National week of action to encourage #ReportingStalking | Suffolk Constabulary

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National week of action to encourage #ReportingStalking

Person walking

Victims of stalking across Suffolk are being urged to seek help as a national campaign aimed at highlighting the issue gets under way.
The purpose of National Stalking Awareness Week, which starts on Monday 16 April 2018 is to encourage those who believe they are being targeted to speak out. #ReportingStalking is being used as a way to highlight the issues.
This year's campaign, by the Suzy Lamplugh Trust, focused on showcasing work in the criminal justice system to support victims of stalking and to highlight best practice.
Statistics for Suffolk show that the number of incidents of stalking recorded by Suffolk Constabulary during 2017 was 253, compared to 108 in 2016. Despite the figures, a lack of reporting is an issue and officers in Suffolk hope the national week of action will encourage victims to seek help.
Detective Superintendent Eamonn Bridger, who heads Suffolk Constabulary’s Protecting Vulnerable People Directorate, said:
"Stalking isn’t just about strangers lurking in the shadows or obsessive fans following celebrities. The greatest numbers of stalking offences are by individuals who know their victim. This can include ex-partners or someone you have had some sort of prior acquaintance with e.g. someone you may have dated or have been friends with. This is still stalking and it is wrong. Stalking can consist of many types of behaviour. Greater use of social media and digital technology means that offenders now have many additional ways to harass their victims. If the behaviour is persistent and clearly unwanted causing fear, harassment or anxiety, then it is stalking and you should not have to live with it.
"We often see the huge emotional impact on victims; they can feel very alone and are worried about seeking help for fear of repercussions or are concerned that they will not be listened to. Be assured that we take #reportingstalking very seriously and urge you come and talk to us if you have concerns, as we can help.”
Suffolk’s Police and Crime Commissioner Tim Passmore said: "Stalking can have a devastating impact on victims’ lives, with the threat of being stalked leading them to live in fear and stop their usual daily routines. Nobody should have to put up with such unpleasant and intrusive behaviour.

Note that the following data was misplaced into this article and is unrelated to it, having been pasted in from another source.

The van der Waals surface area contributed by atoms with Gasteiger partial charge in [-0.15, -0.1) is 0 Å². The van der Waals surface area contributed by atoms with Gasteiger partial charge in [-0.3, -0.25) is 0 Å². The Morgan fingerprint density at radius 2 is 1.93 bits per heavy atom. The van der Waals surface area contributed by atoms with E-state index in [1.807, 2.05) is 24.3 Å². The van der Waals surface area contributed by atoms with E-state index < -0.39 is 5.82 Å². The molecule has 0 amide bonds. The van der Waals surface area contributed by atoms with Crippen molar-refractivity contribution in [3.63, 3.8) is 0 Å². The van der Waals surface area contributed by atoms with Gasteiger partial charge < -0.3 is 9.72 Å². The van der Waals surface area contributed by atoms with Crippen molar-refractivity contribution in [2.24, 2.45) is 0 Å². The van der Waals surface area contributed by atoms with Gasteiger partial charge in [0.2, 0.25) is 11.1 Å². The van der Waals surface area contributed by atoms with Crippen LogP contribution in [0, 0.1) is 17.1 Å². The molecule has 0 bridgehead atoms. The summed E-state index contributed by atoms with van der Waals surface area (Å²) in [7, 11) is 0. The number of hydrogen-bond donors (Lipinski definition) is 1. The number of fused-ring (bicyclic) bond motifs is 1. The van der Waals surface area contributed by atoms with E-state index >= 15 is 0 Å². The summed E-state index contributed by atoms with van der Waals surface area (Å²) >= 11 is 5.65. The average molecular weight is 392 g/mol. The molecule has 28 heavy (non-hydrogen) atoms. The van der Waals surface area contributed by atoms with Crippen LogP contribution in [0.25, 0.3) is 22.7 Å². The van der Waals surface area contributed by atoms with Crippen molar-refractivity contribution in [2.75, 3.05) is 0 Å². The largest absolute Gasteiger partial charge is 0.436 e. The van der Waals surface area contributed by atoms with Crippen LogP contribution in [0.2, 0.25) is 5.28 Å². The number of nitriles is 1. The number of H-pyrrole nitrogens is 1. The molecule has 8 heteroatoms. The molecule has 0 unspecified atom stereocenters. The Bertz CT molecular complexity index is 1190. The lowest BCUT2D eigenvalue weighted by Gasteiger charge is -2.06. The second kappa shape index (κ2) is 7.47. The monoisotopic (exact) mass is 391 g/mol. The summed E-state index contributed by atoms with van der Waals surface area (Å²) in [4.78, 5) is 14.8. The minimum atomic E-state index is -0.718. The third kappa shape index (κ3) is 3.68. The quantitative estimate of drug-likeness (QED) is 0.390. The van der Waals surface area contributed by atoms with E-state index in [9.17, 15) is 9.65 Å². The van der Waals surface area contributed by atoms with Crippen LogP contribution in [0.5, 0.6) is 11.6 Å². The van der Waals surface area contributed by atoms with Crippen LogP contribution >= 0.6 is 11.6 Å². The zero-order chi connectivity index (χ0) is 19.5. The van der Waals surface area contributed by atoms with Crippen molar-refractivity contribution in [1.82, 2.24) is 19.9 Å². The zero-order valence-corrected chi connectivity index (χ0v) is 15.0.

"I fully support this week to raise awareness, it is important that we show victims that the constabulary takes reports of stalking very seriously and that help is at hand.”

Stalking is repeated unwanted contact from one person to another, which demonstrates either a fixation or obsession and causes the victim to feel alarm, distress or fear of violence. It may involve personal contact but also via the phone, email, letter or social media. 
Types of stalking behaviour:  
Taken in isolation, events might seem unremarkable. But in particular circumstances, and with repetition, they take on a more sinister meaning.
Unwanted communications may include telephone calls, letters, emails, faxes, text messages, messages on social networking sites, graffiti or sending or leaving unsolicited gifts.
Unwanted intrusions include following, waiting for, spying on, approaching and going to a person's home. A stalker may also order or cancel goods or services, make complaints (to legitimate bodies), damage property or follow and try to talk to you online (cyberstalking).
Advice for victims:  
• Keep a record of what happened, where and when you were followed or telephoned, or when you received post or email messages
• Details of people who may have seen these events
• Write down information as soon as possible when events are still fresh in your mind
• Tell the police if any neighbours or others saw or heard what happened
• Record how the suspect looked or sounded - what they were wearing and the make, number plate of any involved car
• Stay alert and aware of your surroundings at all times.
Victims can get more advice and support from:
• Suffolk Constabulary on 101 (if life is in danger or a crime is in progress, call 999).
• National Domestic Violence Helpline  on 0800 2000 247.
• National Stalking Helpline  on 0808  802 0300 or visit